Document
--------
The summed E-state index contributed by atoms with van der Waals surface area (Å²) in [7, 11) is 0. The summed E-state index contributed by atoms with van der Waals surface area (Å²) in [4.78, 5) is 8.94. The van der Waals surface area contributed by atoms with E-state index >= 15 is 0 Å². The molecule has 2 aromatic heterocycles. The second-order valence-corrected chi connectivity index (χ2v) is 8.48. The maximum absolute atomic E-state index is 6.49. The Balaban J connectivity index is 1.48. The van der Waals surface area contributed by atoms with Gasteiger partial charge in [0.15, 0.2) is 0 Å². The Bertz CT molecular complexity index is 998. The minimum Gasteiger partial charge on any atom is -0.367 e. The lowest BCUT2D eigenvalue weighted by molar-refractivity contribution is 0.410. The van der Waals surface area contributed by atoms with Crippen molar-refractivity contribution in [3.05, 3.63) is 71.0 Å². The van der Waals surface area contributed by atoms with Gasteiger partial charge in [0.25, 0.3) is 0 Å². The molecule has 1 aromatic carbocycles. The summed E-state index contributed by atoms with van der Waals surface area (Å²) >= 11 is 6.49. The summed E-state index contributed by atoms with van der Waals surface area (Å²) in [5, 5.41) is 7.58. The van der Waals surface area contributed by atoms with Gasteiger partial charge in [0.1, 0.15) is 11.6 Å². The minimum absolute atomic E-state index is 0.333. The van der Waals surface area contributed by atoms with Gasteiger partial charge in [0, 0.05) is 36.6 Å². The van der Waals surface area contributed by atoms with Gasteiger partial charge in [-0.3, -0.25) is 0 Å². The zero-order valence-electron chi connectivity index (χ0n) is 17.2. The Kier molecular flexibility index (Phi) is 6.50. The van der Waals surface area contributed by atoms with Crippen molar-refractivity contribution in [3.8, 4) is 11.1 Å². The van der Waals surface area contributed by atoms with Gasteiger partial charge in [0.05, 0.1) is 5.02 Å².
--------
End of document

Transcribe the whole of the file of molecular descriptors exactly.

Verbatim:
The summed E-state index contributed by atoms with van der Waals surface area (Å²) in [7, 11) is 0. The summed E-state index contributed by atoms with van der Waals surface area (Å²) in [4.78, 5) is 8.94. The van der Waals surface area contributed by atoms with E-state index >= 15 is 0 Å². The molecule has 2 aromatic heterocycles. The second-order valence-corrected chi connectivity index (χ2v) is 8.48. The maximum absolute atomic E-state index is 6.49. The Balaban J connectivity index is 1.48. The van der Waals surface area contributed by atoms with Gasteiger partial charge in [0.15, 0.2) is 0 Å². The Bertz CT molecular complexity index is 998. The minimum Gasteiger partial charge on any atom is -0.367 e. The lowest BCUT2D eigenvalue weighted by molar-refractivity contribution is 0.410. The van der Waals surface area contributed by atoms with Crippen molar-refractivity contribution in [3.05, 3.63) is 71.0 Å². The van der Waals surface area contributed by atoms with Gasteiger partial charge in [0.25, 0.3) is 0 Å². The molecule has 1 aromatic carbocycles. The summed E-state index contributed by atoms with van der Waals surface area (Å²) >= 11 is 6.49. The summed E-state index contributed by atoms with van der Waals surface area (Å²) in [5, 5.41) is 7.58. The van der Waals surface area contributed by atoms with Gasteiger partial charge in [0.1, 0.15) is 11.6 Å². The minimum absolute atomic E-state index is 0.333. The van der Waals surface area contributed by atoms with Gasteiger partial charge in [0, 0.05) is 36.6 Å². The van der Waals surface area contributed by atoms with Gasteiger partial charge in [-0.3, -0.25) is 0 Å². The zero-order valence-electron chi connectivity index (χ0n) is 17.2. The Kier molecular flexibility index (Phi) is 6.50. The van der Waals surface area contributed by atoms with Crippen molar-refractivity contribution in [3.8, 4) is 11.1 Å². The van der Waals surface area contributed by atoms with Gasteiger partial charge in [0.05, 0.1) is 5.02 Å².